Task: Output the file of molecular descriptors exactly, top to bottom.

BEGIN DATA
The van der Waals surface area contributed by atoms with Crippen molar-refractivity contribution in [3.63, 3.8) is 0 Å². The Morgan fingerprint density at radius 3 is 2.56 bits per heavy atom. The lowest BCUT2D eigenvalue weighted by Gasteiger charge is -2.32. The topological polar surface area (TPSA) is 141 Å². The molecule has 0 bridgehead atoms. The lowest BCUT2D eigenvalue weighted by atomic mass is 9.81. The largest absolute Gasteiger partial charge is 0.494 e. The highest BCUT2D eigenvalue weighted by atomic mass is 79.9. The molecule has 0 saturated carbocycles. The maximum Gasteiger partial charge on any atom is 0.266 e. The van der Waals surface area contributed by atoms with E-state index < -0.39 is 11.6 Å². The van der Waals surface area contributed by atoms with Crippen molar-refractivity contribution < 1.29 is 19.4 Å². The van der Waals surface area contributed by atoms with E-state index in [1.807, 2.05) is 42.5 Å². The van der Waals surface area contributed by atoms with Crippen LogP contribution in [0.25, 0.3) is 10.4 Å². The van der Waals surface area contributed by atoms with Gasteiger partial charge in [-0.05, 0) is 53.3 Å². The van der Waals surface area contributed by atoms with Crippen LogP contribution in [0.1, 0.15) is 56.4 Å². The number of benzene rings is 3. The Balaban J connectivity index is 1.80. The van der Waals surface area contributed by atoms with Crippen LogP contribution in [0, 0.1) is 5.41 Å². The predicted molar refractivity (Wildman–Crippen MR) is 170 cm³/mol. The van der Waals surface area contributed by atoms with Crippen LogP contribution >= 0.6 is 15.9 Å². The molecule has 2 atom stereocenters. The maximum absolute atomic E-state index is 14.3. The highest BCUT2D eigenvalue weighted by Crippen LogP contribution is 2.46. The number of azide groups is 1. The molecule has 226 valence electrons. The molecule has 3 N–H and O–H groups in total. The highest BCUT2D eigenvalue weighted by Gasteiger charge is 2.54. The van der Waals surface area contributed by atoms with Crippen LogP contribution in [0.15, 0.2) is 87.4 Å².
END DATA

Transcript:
The van der Waals surface area contributed by atoms with Crippen molar-refractivity contribution in [3.63, 3.8) is 0 Å². The Morgan fingerprint density at radius 3 is 2.56 bits per heavy atom. The lowest BCUT2D eigenvalue weighted by Gasteiger charge is -2.32. The topological polar surface area (TPSA) is 141 Å². The molecule has 0 bridgehead atoms. The lowest BCUT2D eigenvalue weighted by atomic mass is 9.81. The largest absolute Gasteiger partial charge is 0.494 e. The highest BCUT2D eigenvalue weighted by atomic mass is 79.9. The molecule has 0 saturated carbocycles. The maximum Gasteiger partial charge on any atom is 0.266 e. The van der Waals surface area contributed by atoms with E-state index < -0.39 is 11.6 Å². The van der Waals surface area contributed by atoms with Crippen molar-refractivity contribution < 1.29 is 19.4 Å². The van der Waals surface area contributed by atoms with E-state index in [1.807, 2.05) is 42.5 Å². The van der Waals surface area contributed by atoms with Crippen LogP contribution in [0.25, 0.3) is 10.4 Å². The van der Waals surface area contributed by atoms with Gasteiger partial charge in [-0.05, 0) is 53.3 Å². The van der Waals surface area contributed by atoms with Crippen LogP contribution in [0.1, 0.15) is 56.4 Å². The number of benzene rings is 3. The Balaban J connectivity index is 1.80. The van der Waals surface area contributed by atoms with Crippen LogP contribution in [0, 0.1) is 5.41 Å². The predicted molar refractivity (Wildman–Crippen MR) is 170 cm³/mol. The van der Waals surface area contributed by atoms with Crippen LogP contribution >= 0.6 is 15.9 Å². The molecule has 2 atom stereocenters. The maximum absolute atomic E-state index is 14.3. The highest BCUT2D eigenvalue weighted by Crippen LogP contribution is 2.46. The number of azide groups is 1. The molecule has 226 valence electrons. The molecule has 3 N–H and O–H groups in total. The highest BCUT2D eigenvalue weighted by Gasteiger charge is 2.54. The van der Waals surface area contributed by atoms with Crippen LogP contribution in [0.15, 0.2) is 87.4 Å².